You’re going to need an iron stomach and a strong heart because Grave of the Fireflies will literally ravage you like no other film. After the initial bombings, Seita and Setsuko were taken in by their aunt, but due to Seita’s lack of judgment (and perhaps PTSD), the two eventually ran away and hope for the best. You may blame and hate Seita for his poor decisions, but what can a kid do in 1945 Japan? Amidst all the sadness and the children’s inevitable fate, Grave of the Fireflies is a visual masterpiece depicting war-torn Japan with such attention to detail that you can’t help but get absorbed. The story and visuals won’t take you to a colorful fantasy world, but rather it shows your soul can easily be ravaged like what firebombing does to wooden homes and human flesh.
1. Kimi no Na wa. (Your name.)
- Aired: August 26, 2016
If you were thinking Your Name. reminds you of 5 Centimeters Per Second, then you’re right on that. Both movies were written and directed by Makoto Shinkai, a director with talent and skills that a lot of people claimed to be on par with, or if not superior to Hayao Miyazaki, the creative mind behind Studio Ghibli. Out of the few films that Makoto Shinkai produced, Your Name. is perhaps his greatest work while being lighthearted compared to his more somber storytelling that is aimed more towards young adults.
Your Name. is a story of friendship and love that moves across great distances, space, and time with teenage main characters young adult audiences can relate to. The movie also gives us a glimpse of what it’s like to be a teenager living in Japan and a teenager living in the rural areas like city teens and having access to technology and have to take part-time jobs to splurge on luxurious activities or save it for college. Rural teenagers are more traditional as they follow local values.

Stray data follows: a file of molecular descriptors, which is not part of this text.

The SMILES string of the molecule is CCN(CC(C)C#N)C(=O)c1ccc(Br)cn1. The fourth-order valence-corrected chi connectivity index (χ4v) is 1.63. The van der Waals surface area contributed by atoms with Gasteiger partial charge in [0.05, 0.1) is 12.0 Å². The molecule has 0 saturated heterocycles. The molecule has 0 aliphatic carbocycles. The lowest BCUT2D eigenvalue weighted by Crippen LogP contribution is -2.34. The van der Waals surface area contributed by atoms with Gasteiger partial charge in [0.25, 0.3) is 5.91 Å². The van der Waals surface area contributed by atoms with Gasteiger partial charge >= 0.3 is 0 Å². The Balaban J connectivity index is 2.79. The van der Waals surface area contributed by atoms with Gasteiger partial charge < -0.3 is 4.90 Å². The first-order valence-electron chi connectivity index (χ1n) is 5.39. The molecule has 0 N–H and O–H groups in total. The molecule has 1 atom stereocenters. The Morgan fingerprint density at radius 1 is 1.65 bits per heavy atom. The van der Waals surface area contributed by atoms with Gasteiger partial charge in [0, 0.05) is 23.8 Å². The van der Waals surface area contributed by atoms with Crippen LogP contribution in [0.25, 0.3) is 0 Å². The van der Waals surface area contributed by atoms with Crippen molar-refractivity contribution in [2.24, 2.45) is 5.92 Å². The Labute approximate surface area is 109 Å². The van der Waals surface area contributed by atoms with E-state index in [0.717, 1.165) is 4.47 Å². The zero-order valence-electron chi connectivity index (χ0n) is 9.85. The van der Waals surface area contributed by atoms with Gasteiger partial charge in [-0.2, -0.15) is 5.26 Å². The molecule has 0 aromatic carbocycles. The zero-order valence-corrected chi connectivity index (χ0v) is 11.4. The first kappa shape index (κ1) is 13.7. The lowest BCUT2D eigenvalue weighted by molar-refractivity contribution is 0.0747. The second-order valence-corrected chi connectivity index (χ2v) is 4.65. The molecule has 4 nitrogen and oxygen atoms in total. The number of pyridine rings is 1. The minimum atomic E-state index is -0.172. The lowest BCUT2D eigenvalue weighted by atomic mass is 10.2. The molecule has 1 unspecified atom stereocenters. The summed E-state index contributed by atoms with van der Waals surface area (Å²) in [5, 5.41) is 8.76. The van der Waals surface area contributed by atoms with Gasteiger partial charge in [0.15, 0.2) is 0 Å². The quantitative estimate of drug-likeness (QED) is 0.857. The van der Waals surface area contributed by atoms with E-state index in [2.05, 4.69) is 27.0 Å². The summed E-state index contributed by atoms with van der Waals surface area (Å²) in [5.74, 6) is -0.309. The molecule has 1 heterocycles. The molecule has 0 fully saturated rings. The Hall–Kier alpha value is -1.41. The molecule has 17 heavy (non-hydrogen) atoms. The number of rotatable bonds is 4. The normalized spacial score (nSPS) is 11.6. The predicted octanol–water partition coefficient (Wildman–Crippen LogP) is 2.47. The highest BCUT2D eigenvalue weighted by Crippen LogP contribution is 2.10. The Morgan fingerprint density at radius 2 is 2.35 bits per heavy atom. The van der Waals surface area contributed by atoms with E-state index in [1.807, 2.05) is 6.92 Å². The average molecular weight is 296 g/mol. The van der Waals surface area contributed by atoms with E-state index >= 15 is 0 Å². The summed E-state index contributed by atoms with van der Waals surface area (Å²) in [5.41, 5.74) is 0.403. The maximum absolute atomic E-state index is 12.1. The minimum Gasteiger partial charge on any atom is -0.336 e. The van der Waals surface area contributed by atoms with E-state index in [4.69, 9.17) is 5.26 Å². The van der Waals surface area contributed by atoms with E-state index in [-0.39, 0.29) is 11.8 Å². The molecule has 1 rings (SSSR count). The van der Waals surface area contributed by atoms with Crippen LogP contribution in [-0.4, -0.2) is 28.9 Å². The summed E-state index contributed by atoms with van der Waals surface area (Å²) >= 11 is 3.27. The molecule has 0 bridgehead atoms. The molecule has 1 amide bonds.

The reason why Your Name. is number one is it ticked a lot of boxes that make a movie great. It has two great relatable main characters, an interesting storyline, it’s also a love story, stunning visuals, and with a sense of humor. You’ll laugh, you’ll cry, Your Name. is one of the movies you have to see.
Let’s face it, Japan’s culture is very different and they do certain things that are too extreme for the West. Anime fans are often criticized as perverted dakimakura-hugging, figurine hoarding sociopaths because of the contents we usually consume. We all know that’s not true and if you want to convince someone anime isn’t all about boobs and panties or simply childish, then these movies will help them see that light.
And that’s our list! What do you think of our picks and did we miss a teen movie that is worth checking out? If you have one in mind, please share it with us in the comments section!